Guru Nanak Ki Bani

Articles on Sikhism written by Sujan Singh

Introduction

Sikhism was founded by Sri Guru Nanak Dev Ji over 500 years back. The followers of Sikhism are called Sikhs who were later christened by tenth guru, Sri Guru Govind Sing Ji as Khalsa in 1699 AD. Sikhs are guided by Guru Bani of Sri Guru Granth Saheb Ji deified as the guru of Sikhs by Sri Guru Govind Singh Ji during his life time.Sri Guru Granth Saheb Ji was compiled by fifth Sikh guru, Sri Guru Arjun Dev Ji and contains guru bani of seven gurus and eighteen saints. The selection of saints by guru ji for inclusion of their bani in Sri Guru Granth Saheb Ji was done solely on the basis that the basic principles in their bani were same as those in the bani of all the gurus. Sikh tenets do not believe in idol worship as well as the worship of tombs, mausoleums, trees, animals, gods and goddesses.  The leaders of some religious sects, however, tend to interpret guru bani in a way that suits their interests overlooking the basic principles of Sikhism. This website is created to interpret guru bani in right perspective for the guidance of Sikh youth as well as members of other communities who believe in Sikh tenets. 

Haukum

Daily Hukamnama in English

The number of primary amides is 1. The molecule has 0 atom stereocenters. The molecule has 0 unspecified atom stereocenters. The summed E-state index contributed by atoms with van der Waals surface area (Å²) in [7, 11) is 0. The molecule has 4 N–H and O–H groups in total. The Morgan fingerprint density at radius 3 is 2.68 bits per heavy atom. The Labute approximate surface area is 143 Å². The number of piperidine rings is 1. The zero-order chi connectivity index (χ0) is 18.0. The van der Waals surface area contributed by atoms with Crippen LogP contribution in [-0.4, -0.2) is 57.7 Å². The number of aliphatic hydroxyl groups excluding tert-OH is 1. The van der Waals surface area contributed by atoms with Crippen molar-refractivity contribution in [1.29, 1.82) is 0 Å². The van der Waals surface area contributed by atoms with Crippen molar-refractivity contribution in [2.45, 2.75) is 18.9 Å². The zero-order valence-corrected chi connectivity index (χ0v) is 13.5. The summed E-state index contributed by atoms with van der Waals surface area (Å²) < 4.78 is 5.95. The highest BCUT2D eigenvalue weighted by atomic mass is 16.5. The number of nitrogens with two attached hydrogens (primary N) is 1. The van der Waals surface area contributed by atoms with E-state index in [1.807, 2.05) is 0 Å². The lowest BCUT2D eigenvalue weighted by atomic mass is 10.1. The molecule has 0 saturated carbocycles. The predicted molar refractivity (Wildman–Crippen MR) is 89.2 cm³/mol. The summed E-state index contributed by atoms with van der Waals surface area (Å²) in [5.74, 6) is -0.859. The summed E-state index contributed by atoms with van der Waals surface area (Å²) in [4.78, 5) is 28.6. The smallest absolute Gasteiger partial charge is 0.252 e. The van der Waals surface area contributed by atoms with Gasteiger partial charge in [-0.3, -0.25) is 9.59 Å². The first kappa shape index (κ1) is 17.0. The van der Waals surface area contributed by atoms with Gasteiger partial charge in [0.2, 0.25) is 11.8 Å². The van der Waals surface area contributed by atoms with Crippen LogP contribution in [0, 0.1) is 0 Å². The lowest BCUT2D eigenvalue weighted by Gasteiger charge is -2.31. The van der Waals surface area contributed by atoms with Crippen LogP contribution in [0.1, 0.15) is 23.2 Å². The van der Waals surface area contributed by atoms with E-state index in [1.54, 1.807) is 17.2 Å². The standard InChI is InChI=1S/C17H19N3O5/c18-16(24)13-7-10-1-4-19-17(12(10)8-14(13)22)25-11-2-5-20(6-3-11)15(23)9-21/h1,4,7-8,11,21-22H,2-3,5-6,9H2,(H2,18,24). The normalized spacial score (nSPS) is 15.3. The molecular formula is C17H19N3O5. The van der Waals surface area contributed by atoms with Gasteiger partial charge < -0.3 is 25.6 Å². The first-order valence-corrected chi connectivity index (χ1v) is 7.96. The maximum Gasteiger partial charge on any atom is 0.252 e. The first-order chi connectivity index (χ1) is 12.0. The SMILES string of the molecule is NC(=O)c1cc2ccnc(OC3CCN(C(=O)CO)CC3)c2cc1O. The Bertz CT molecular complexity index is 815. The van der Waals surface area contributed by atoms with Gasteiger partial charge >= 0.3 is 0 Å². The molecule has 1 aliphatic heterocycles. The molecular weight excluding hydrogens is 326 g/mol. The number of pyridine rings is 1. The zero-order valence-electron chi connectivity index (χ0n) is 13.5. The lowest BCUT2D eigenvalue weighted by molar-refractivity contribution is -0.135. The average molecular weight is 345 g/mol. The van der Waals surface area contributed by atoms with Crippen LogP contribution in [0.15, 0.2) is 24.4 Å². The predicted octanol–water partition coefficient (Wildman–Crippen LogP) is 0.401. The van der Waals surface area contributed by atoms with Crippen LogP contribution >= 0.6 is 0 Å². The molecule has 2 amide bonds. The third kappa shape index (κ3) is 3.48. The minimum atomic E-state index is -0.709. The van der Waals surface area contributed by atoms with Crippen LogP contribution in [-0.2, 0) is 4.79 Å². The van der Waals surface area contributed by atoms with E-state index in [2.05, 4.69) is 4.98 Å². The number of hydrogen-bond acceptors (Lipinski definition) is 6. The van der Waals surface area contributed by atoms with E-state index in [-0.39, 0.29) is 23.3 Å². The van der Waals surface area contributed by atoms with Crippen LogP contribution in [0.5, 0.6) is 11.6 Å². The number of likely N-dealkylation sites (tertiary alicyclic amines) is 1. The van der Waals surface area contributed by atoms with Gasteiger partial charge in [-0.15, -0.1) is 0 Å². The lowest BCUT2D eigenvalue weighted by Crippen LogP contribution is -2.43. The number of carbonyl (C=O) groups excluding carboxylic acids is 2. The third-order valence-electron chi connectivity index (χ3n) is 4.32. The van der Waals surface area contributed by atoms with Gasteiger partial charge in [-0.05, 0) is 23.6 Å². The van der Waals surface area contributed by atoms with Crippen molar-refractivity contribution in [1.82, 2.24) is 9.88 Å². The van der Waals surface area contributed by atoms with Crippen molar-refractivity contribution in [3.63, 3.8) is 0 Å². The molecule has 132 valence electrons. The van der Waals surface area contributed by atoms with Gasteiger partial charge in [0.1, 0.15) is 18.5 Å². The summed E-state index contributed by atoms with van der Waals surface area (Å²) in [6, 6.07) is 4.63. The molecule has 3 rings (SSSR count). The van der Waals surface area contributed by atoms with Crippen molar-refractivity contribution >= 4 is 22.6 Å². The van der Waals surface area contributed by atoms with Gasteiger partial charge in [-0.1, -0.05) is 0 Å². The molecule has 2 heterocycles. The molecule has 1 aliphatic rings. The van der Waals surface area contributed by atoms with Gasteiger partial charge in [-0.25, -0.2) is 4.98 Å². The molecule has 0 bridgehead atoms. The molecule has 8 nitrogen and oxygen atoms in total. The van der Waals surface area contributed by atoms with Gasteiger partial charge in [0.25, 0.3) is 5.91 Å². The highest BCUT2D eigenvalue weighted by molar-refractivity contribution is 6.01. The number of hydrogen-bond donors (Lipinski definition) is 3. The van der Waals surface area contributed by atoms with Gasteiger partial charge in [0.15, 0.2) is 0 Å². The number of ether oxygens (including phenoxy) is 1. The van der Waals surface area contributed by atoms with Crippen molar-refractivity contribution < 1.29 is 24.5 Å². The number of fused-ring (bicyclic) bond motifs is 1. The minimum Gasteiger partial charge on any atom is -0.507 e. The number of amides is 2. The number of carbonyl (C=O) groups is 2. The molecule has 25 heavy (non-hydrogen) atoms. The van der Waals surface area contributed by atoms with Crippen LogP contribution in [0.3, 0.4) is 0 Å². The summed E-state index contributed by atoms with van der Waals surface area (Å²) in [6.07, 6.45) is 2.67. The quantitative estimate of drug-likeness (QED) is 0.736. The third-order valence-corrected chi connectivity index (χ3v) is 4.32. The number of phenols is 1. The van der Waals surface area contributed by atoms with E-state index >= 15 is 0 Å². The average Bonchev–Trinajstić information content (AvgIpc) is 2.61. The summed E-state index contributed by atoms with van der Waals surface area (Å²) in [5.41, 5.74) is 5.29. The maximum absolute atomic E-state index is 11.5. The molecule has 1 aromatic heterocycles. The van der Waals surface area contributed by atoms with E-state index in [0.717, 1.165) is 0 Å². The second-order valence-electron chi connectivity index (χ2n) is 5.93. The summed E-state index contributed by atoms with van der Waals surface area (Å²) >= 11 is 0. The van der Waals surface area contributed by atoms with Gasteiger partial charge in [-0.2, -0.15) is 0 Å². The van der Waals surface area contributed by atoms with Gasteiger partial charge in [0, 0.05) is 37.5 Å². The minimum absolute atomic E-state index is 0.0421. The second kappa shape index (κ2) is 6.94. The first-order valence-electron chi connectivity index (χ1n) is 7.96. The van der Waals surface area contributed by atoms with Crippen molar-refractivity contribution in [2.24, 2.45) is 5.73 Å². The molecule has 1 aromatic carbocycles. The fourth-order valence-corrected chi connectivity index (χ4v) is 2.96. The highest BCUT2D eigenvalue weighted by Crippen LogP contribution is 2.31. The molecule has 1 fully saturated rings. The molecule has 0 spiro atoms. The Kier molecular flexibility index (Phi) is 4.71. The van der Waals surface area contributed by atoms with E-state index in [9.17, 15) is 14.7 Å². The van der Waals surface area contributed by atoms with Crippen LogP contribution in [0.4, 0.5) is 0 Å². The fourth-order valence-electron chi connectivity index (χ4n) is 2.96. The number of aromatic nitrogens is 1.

• Dhanaasaree, First Mehl, Second House, Ashtapadees: One Universal Creator God. By The Grace Of The True Guru: The Guru is the ocean, filled with pearls. The Saints gather in the Ambrosial Nectar; they do not go far away from there. They taste the subtle essence of the Lord; they are loved by God. Within this pool, the swans find their Lord, the Lord of their souls. ||1|| What can the poor crane accomplish by bathing in the mud puddle? It sinks into the mire, and its filth is not washed away. ||1||Pause|| After careful deliberation, the thoughtful person takes a step. Forsaking duality, he becomes a devotee of the Formless Lord. He obtains the treasure of liberation, and enjoys the sublime essence of the Lord. His comings and goings end, and the Guru protects him. ||2|| The swans do not leave this pool. In loving devotional worship, they merge in the Celestial Lord. The swans are in the pool, and the pool is in the swans. They speak the Unspoken Speech, and they honor and revere the Guru's Word. ||3|| The Yogi, the Primal Lord, sits within the celestial sphere of deepest Samaadhi. He is not male, and He is not female; how can anyone describe Him? The three worlds continue to center their attention on His Light. The silent sages and the Yogic masters seek the Sanctuary of the True Lord. ||4|| The Lord is the source of bliss, the support of the helpless. The Gurmukhs worship and contemplate the Celestial Lord. God is the Lover of His devotees, the Destroyer of fear. Subduing ego, one meets the Lord, and places his feet on the Path. ||5|| He makes many efforts, but still, the Messenger of Death tortures him. Destined only to die, he comes into the world. He wastes this precious human life through duality. He does not know his own self, and trapped by doubts, he cries out in pain. ||6|| Speak, read and hear of the One Lord. The Support of the earth shall bless you with courage, righteousness and protection. Chastity, purity and self-restraint are infused into the heart, when one centers his mind in the fourth state. ||7|| They are immaculate and true, and filth does not stick to them. Through the Word of the Guru's Shabad, their doubt and fear depart. The form and personality of the Primal Lord are incomparably beautiful. Nanak begs for the Lord, the Embodiment of Truth. ||8||1|| Hukamnama from SikhNet.com

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